Sendibada followed the instructions, placing the mat on the ground and seating himself upon it so that he faced the direction of his home town. Then he spoke the foreign words that meant: Behold! We shall all return to it . And at once the mat rose into the clouds, and faster than a diving hawk, set Sendibada back on the beach just outside his home town.

 copyright 2014 Tish Farrell

The Copper City  retold from a translated text in Jan Knappert’s Myths and Legends of the Swahili

 

P.S. In case you hadn’t guessed, Sendibada is the Swahili version of Sinbad.

 

A Word A Week challenge: transport

Zanzibar: time’s twists and turns

 

…a gateway to Africa. Through its portals passed not only slaves, spices and ivory, but also missionaries, explorers and conquerors.  

Abdul Sheriff, Professor of History, Dar es Salaam University

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Zanzibar  – it’s all in the name – the Indian Ocean shores where Arab merchants met with African farmers and created a new people: the Swahili. In the Arabic Kilwa chronicles of the Middle Ages, the word Zanj denotes non-Muslim black people, and the word bar means coast, and the term back then referred to much of the East African seaboard – to wherever the dhow traders seasonally put in to haggle with Bantu farmers for ivory, leopard skins, rhino horn, iron, ambergris and mangrove poles.  These, then,  are the shores of the Sindbad (Sendebada) tales, but today the term ‘coast of the blacks’ survives only in the name of the Zanzibar archipelago (Unguja and Pemba Islands), now part of Tanzania.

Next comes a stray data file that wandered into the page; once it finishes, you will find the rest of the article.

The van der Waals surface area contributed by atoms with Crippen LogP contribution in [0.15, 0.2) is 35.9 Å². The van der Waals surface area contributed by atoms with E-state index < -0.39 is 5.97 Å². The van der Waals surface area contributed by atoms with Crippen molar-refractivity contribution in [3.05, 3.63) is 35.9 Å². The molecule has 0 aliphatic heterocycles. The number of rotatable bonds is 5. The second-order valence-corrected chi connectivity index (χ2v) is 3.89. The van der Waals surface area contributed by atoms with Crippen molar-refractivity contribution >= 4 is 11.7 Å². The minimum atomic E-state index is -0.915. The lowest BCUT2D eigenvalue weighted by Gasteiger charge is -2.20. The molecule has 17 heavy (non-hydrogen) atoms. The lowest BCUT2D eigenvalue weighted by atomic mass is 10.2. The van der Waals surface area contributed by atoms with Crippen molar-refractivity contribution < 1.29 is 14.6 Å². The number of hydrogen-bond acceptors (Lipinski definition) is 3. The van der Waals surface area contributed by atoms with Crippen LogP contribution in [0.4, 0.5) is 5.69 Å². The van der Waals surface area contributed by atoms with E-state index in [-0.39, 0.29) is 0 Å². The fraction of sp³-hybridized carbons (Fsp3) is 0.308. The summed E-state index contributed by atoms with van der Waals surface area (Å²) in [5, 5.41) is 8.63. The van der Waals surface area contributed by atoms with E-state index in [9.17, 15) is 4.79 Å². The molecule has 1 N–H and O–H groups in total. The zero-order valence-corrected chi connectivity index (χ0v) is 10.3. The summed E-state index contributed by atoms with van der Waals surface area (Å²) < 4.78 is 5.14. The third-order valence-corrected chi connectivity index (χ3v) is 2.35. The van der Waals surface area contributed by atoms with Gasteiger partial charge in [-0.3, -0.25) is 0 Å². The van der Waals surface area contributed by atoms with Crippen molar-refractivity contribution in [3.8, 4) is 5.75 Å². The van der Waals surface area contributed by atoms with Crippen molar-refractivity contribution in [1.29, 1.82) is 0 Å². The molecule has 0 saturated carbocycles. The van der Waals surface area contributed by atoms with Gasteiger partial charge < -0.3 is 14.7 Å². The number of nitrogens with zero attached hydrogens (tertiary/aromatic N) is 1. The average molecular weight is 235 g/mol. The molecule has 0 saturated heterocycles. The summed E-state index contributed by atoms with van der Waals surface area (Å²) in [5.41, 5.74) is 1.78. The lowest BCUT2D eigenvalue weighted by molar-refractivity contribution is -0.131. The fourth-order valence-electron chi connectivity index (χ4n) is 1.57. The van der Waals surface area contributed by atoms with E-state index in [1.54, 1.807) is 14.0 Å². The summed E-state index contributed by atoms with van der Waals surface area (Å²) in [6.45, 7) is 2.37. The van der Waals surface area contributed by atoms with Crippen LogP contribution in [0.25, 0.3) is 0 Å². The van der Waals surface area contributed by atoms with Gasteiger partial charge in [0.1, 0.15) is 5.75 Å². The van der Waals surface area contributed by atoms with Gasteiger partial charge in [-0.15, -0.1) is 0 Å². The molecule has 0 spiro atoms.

These days too, Zanzibar Island, more properly known as Unguja, is seen as the heartland of Swahili culture, and the place where the purest form of KiSwahili is spoken. Once, though, there were many other powerful Swahili centres – independent city states that included Manda, Lamu, Malindi and Mombasa in Kenya, and Sofala far to the south in Mozambique. Such states, with stone towns built of coral rag, began evolving from at least the early 800s CE (Manda),  by which time KiSwahili was already a fully developed language, albeit with many regional forms.

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In fact the trade along East Africa had been going on from well before the 9th century. The Periplus of the Erythraean Sea, a Greek account of Indian Ocean trade written around 60 CE, indicates that the people of the kingdoms of Yemen and Arabia already had well established trade routes as far south as Mozambique. The Romans had also been here, doubtless making use – as all the seafarers did – of monsoon winds that in season carried them south down the African coast, or east to India, and then, with the change in the wind,s northwards and homewards to the Gulf.

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The earliest traces of a stone town  on Unguja date from the 12th century when merchant princes from Shiraz in Persia settled on the island.  Over successive centuries this settlement  was destroyed twice by the Portuguese (who, after Vasco Da Gama discovered  he could sail round Africa in 1498, seized control of the Indian Ocean trade) and once by the Omani  Arabs whom the Swahili sultans of the Kenya coast called in on several occasions to help rid them of the European tyrants. The Portuguese were ousted from Zanzibar and the Swahili mainland at the close of the 17th century, and thereafter, until the British declared Zanzibar a protectorate in 1890, it was the Omani Arabs who controlled the surviving Swahili states.

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The Stone Town we see today dates mostly from the nineteenth century when the place was at its most prosperous. Abdul Sheriff describes the scene: